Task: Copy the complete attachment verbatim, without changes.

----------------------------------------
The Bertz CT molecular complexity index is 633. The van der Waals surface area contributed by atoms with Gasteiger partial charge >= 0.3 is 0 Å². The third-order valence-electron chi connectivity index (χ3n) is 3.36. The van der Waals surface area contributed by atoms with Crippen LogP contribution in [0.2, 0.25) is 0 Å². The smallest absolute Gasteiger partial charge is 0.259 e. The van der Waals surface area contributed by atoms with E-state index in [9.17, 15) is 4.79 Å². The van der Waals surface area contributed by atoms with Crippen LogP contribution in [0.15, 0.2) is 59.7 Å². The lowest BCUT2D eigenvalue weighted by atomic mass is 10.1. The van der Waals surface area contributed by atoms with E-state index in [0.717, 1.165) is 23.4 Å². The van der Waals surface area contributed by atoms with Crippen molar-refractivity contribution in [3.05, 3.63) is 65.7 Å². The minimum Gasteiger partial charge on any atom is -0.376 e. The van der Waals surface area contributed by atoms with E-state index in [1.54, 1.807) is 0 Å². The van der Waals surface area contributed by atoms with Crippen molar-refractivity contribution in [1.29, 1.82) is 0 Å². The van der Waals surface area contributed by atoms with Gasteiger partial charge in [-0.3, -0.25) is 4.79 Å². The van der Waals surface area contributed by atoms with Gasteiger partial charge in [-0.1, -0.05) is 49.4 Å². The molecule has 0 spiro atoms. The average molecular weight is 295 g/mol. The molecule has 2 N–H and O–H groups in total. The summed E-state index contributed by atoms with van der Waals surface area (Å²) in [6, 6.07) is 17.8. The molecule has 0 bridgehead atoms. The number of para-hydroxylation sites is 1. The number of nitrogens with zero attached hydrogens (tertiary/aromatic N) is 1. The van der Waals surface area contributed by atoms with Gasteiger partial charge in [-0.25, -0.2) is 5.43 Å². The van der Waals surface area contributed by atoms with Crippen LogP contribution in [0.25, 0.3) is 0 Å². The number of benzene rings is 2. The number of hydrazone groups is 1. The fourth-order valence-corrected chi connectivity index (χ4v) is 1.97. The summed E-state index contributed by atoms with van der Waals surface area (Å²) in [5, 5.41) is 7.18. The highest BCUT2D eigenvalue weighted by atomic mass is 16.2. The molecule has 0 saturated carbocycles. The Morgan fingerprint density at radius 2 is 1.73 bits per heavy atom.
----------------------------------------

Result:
The Bertz CT molecular complexity index is 633. The van der Waals surface area contributed by atoms with Gasteiger partial charge >= 0.3 is 0 Å². The third-order valence-electron chi connectivity index (χ3n) is 3.36. The van der Waals surface area contributed by atoms with Crippen LogP contribution in [0.2, 0.25) is 0 Å². The smallest absolute Gasteiger partial charge is 0.259 e. The van der Waals surface area contributed by atoms with E-state index in [9.17, 15) is 4.79 Å². The van der Waals surface area contributed by atoms with Crippen LogP contribution in [0.15, 0.2) is 59.7 Å². The lowest BCUT2D eigenvalue weighted by atomic mass is 10.1. The van der Waals surface area contributed by atoms with E-state index in [0.717, 1.165) is 23.4 Å². The van der Waals surface area contributed by atoms with Crippen molar-refractivity contribution in [3.05, 3.63) is 65.7 Å². The minimum Gasteiger partial charge on any atom is -0.376 e. The van der Waals surface area contributed by atoms with E-state index in [1.54, 1.807) is 0 Å². The van der Waals surface area contributed by atoms with Crippen molar-refractivity contribution in [1.29, 1.82) is 0 Å². The van der Waals surface area contributed by atoms with Gasteiger partial charge in [-0.3, -0.25) is 4.79 Å². The van der Waals surface area contributed by atoms with Gasteiger partial charge in [-0.1, -0.05) is 49.4 Å². The molecule has 0 spiro atoms. The average molecular weight is 295 g/mol. The molecule has 2 N–H and O–H groups in total. The summed E-state index contributed by atoms with van der Waals surface area (Å²) in [6, 6.07) is 17.8. The molecule has 0 bridgehead atoms. The number of para-hydroxylation sites is 1. The number of nitrogens with zero attached hydrogens (tertiary/aromatic N) is 1. The van der Waals surface area contributed by atoms with Gasteiger partial charge in [-0.25, -0.2) is 5.43 Å². The van der Waals surface area contributed by atoms with Crippen LogP contribution in [0.25, 0.3) is 0 Å². The number of benzene rings is 2. The number of hydrazone groups is 1. The fourth-order valence-corrected chi connectivity index (χ4v) is 1.97. The summed E-state index contributed by atoms with van der Waals surface area (Å²) in [5, 5.41) is 7.18. The highest BCUT2D eigenvalue weighted by atomic mass is 16.2. The molecule has 0 saturated carbocycles. The Morgan fingerprint density at radius 2 is 1.73 bits per heavy atom.